Re: Invoking Cloture (Again) on "Serials Crisis = Library Underfunding -- Peter Picerno Stephen Clark 20 Sep 2002 18:33 UTC

-------- Original Message --------
From: "Peter Picerno" <>
Subject: RE: Invoking Cloture (Again) on "Serials Crisis = Library
        Underfunding -- Albert Henderson
Date: Fri, 20 Sep 2002 14:02:02 -0400

Mr. Henderson,

I'm afraid that some of your rebuttals seem to indicate a "casual
approach to information" to use your own words.
The statement:
         "I have been told repeatedly by faculty of public
         institutions that any part of the budget that is
         not spent goes back to the treasury. In these
         institutions, it appears that endowments and
         foundations are outside the university proper." would bear more
weight if you had been told this by the chief financial officers of
state universities rather than faculty members who, with all due
respect, may be relying on secondary sources for their information. If
you had actually seen balance sheets and had hard evidence to support
your statements, they might be more credible.
         "Nonetheless, it would not be unreasonable to
         challenge those universities that have cut
         their library spending from 6 per cent to 3
         in spite of endowments over $1 billion." Challenge them to
what?? Your intent here is very unclear.

Your statement:
         "The institutional conflicts of interest are major.
         In particular, how can the taxpayer trust agencies
         that award research grants? They are managed by
         individuals who expect research contractors to
         hire them once their tour in the public sector ends." Is
I'm not sure that, for example, the scientists who are working on a
clinical trial for a drug expect the NEA to hire them, but, again, your
data for this statement seems to be largely hypothetical. On another
tack, however, Is your statement not, philosophically, able to be
applied with equal effect to commercial publishers? A re-application
would read something like: "Institutional conflicts of interest are
major. How can a subscriber trust an agency which does its best to
acquire monopoly status of information, squelch its possible competition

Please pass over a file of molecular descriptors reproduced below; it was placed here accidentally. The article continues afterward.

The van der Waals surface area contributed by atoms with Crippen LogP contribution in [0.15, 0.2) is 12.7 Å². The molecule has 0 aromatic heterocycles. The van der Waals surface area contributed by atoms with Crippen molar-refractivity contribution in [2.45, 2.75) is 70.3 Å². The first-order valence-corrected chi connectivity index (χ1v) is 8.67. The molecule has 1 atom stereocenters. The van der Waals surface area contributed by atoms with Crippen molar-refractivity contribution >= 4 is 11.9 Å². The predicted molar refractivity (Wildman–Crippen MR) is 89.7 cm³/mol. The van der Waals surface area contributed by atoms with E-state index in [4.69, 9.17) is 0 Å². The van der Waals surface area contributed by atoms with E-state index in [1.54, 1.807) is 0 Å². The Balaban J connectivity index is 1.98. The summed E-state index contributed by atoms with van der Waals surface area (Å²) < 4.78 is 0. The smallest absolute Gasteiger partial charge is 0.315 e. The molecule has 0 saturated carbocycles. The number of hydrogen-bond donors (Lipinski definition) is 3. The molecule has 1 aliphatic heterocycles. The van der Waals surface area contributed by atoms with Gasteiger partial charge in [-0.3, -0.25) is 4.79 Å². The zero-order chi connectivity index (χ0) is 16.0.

in the field, and sell that information at grossly inflated prices while
at the same time trying to maintain exclusivity of intellectual content?
These institutions are managed by individuals who expect subscribers to
contribute information for free and then buy it back at exorbitant prices."
When you say:
         "As a result of the casual approach to information,
         the preparation of research proposals is shallow
         and peer review is ineffective -- as the death of
         a research subject at Johns Hopkins demonstrates.
         The Chronicle of Higher Education wrote: "In
         particular, the office noted that researchers had
         'failed to obtain published literature about the
         known association between hexamethonium and lung
         toxicity' and that the substance was not currently
         approved by the U.S. Food and Drug Administration
         for use in humans."
         It seems to me that the services of a medical
         librarian would have saved that life." ... it seems logical
that the real intent implied here would be to hire and pay more
librarians greater salaries because they, after all, know how to use
what information tools are at hand and how to search for those tools
which are necessary for their information search. Note that the skill of
a librarian has nothing whatsoever to do with every library's having a
copy of everthing which was ever published. What is most important is
knowing what the resources are, knowing how to gain access to the
information contained within. HAVING all those resources means nothing
if there is no one who knows how to use them. So if it were a choice